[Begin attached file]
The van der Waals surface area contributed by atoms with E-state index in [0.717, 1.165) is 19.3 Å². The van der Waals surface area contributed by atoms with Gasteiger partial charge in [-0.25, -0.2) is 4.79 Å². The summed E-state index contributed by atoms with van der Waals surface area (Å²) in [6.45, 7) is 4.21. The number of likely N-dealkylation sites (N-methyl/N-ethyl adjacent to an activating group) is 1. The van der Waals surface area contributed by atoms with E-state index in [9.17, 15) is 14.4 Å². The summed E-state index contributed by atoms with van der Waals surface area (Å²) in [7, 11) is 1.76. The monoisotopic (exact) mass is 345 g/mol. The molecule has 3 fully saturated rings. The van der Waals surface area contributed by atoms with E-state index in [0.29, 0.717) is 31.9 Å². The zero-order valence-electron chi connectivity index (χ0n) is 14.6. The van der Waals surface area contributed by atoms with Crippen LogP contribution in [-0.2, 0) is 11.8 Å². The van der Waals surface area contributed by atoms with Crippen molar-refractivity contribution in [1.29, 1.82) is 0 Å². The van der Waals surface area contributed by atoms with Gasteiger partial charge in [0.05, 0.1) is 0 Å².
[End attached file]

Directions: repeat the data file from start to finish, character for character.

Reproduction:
The van der Waals surface area contributed by atoms with E-state index in [0.717, 1.165) is 19.3 Å². The van der Waals surface area contributed by atoms with Gasteiger partial charge in [-0.25, -0.2) is 4.79 Å². The summed E-state index contributed by atoms with van der Waals surface area (Å²) in [6.45, 7) is 4.21. The number of likely N-dealkylation sites (N-methyl/N-ethyl adjacent to an activating group) is 1. The van der Waals surface area contributed by atoms with E-state index in [9.17, 15) is 14.4 Å². The summed E-state index contributed by atoms with van der Waals surface area (Å²) in [7, 11) is 1.76. The monoisotopic (exact) mass is 345 g/mol. The molecule has 3 fully saturated rings. The van der Waals surface area contributed by atoms with E-state index in [0.29, 0.717) is 31.9 Å². The zero-order valence-electron chi connectivity index (χ0n) is 14.6. The van der Waals surface area contributed by atoms with Crippen LogP contribution in [-0.2, 0) is 11.8 Å². The van der Waals surface area contributed by atoms with Crippen molar-refractivity contribution in [1.29, 1.82) is 0 Å². The van der Waals surface area contributed by atoms with Gasteiger partial charge in [0.05, 0.1) is 0 Å².